Secalin films acylated with capric acid chloride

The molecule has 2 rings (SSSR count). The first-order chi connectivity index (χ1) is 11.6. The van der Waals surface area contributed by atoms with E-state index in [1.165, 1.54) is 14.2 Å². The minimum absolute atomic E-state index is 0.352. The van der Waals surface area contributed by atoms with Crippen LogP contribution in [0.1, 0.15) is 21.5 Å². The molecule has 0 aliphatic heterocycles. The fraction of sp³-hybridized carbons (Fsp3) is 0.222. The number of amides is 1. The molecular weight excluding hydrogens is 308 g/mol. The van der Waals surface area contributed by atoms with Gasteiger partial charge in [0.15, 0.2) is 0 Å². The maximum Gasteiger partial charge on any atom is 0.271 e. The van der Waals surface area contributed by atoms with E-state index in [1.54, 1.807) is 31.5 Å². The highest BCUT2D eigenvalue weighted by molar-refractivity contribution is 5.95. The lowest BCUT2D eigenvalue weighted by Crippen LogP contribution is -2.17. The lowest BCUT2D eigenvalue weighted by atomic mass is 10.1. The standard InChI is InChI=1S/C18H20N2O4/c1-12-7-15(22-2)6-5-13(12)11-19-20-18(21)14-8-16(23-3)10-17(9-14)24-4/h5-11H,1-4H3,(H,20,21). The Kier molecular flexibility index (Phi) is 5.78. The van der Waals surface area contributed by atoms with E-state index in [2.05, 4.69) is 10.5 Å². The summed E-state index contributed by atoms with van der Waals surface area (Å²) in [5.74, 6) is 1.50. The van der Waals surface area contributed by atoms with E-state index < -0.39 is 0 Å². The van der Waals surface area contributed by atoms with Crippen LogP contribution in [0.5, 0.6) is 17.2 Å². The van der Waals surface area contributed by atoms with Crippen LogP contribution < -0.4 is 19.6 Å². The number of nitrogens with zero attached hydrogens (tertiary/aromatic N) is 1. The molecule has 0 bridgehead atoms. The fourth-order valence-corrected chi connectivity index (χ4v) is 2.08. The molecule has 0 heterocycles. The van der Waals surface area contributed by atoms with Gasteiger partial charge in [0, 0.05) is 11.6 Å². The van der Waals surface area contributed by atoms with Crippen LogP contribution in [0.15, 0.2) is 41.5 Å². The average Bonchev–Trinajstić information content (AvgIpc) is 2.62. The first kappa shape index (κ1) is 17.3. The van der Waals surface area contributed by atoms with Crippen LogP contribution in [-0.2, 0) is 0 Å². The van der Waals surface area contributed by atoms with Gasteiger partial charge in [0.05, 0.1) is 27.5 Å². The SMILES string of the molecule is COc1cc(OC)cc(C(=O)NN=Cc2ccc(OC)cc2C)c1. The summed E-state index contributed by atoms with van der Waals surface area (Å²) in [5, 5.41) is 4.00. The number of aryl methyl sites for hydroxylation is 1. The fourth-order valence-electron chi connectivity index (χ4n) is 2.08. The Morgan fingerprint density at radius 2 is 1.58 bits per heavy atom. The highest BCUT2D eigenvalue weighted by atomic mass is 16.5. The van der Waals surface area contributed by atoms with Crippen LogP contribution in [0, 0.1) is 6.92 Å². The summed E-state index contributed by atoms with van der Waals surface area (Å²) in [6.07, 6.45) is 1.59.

Secalin was chemically modified using the acylation reaction with the aim to prepare less hydrophilic protein- based films with features suitable for applications in food packaging. The acylation of secalin was done at different capric acid chloride concentrations (2–6 mmol/g) and confirmed using elementary and Fourier- transform infrared spectroscopy analyses. The water sensitivity of the films prepared with acylated secalin was observed to be significantly improved. The control film elongation at break was ~67% and increased up to 141% at high levels of acylation, whereas tensile strength and Young’s modulus increased up to 4.5 and 39.4 MPa, respectively when lower amounts of capric acid chloride were used and, on the other hand, decreased with increasing amounts. Thermal analyses suggested that the glass transition temperature of acylated films was lower at higher capric acid chloride concentrations, whereas the melting temperature increased and the thermal stability improved. Scanning electron microscopy showed a more homogeneous surface of the films obtained with acylated secalin.